September 4, 2012
Recent reports have highlighted some major concerns about the security and reliability of near field communications, specifically surrounding the technology’s use in mobile phones. The risks become particularly worrisome in instances where NFC technology is used in conjunction with an app, or other downloadable software, as a means of mobile payment.
“As with credit cards, the sensitive financial data stored on mobile phones will become targets for thieves and the unscrupulous. The upside, though, is that the security of NFC-enabled phones could be quite good, or at least no worse than a credit card,” says Harley Geiger in an article for cdt. He goes on to say that it is up to device manufacturers and service providers to ensure that protections, such as strong cryptography and authentication protocol, are in place for NFC transactions.
1. Sensitive Financial Data
While NFC’s short read range (maximum of 20 cm) provides some security against transaction interference, there is still concern that it may be possible to steal data from an NFC system from a greater distance, with the use of an antenna.
However, Stacy Cowley of CNN Money notes that NFC’s required proximity of functionality poses a huge obstacle to potential hackers: “The big challenge for would-be NFC hackers is proximity. NFC signals have a tiny range that typically covers just a few centimeters. An attacker has to get very, very cozy with you and your devices to successfully transmit anything malicious.”
2. Spyware or Malware Interference
Another concern is “man-in-the-middle” attacks, in which a hacker may be able to transfer a form of spyware or malware onto a phone through an interaction with that device. The affected device would then infect other devices it comes in contact with later.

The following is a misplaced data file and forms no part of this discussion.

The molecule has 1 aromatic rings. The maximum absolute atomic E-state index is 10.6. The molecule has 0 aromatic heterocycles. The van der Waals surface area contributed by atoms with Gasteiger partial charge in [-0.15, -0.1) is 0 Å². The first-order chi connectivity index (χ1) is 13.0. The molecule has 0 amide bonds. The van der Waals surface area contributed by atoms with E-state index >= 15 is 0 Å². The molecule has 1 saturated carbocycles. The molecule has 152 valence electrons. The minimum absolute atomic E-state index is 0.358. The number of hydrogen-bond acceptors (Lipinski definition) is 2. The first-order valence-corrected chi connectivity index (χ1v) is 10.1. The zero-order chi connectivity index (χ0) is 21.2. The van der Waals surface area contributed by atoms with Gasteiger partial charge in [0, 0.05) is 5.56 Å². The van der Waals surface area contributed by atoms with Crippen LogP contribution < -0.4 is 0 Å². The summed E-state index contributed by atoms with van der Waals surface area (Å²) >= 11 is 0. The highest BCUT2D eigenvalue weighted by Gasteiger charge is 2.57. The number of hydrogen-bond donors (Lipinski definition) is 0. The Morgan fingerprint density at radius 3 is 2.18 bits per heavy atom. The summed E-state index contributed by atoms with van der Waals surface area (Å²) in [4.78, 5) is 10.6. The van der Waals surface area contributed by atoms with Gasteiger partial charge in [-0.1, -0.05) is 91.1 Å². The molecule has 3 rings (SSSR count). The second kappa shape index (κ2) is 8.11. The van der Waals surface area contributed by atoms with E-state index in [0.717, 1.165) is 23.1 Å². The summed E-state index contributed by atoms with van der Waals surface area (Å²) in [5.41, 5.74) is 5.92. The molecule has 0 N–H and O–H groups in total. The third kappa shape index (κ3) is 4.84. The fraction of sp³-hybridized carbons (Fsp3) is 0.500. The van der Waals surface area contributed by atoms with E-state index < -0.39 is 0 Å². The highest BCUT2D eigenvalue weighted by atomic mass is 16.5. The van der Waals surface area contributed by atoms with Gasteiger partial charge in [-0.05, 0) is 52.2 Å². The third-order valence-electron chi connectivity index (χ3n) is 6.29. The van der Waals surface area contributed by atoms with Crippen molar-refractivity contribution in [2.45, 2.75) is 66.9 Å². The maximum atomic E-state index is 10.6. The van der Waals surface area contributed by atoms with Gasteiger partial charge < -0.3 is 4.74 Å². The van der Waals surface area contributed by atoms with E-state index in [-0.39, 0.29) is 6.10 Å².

“Anti-virus software and operating system architecture that controls flow of information between applications will be important safeguards to mitigate such attacks,” says Gieger. With no shortage of anti-spyware software currently available on the market, it is unlikely that this will remain an issue for long.
3. Lack of Education
Perhaps the biggest risk in NFC technology is a lack of consumer education. Gieger says, “Studies indicate that most consumers do not understand current risks and are not diligent about the security of their phones.” Gieger also cites a survey by Ponemon Institute that indicates that less than half of consumers protect their mobile devices with passwords or key locks and less than a third have considered installing anti-virus software.
In contrast to the concerns surrounding NFC’s use in mobile payments, it is important to keep in mind that NFC technology can be used in numerous other applications, many of which present little or no risk to consumers.
1. Augmented Shopping Experience
Zaptap uses NFC technology as a tool to create an augmented shopping experience. In this application, there is no exchange of personal, financial, or banking information. Zaptap is one of a few products that use NFC technology to connect consumers with a webpage featuring product information. There are no apps to download and nothing to install. [Editor’s note: the author is the CEO of ZapTap.]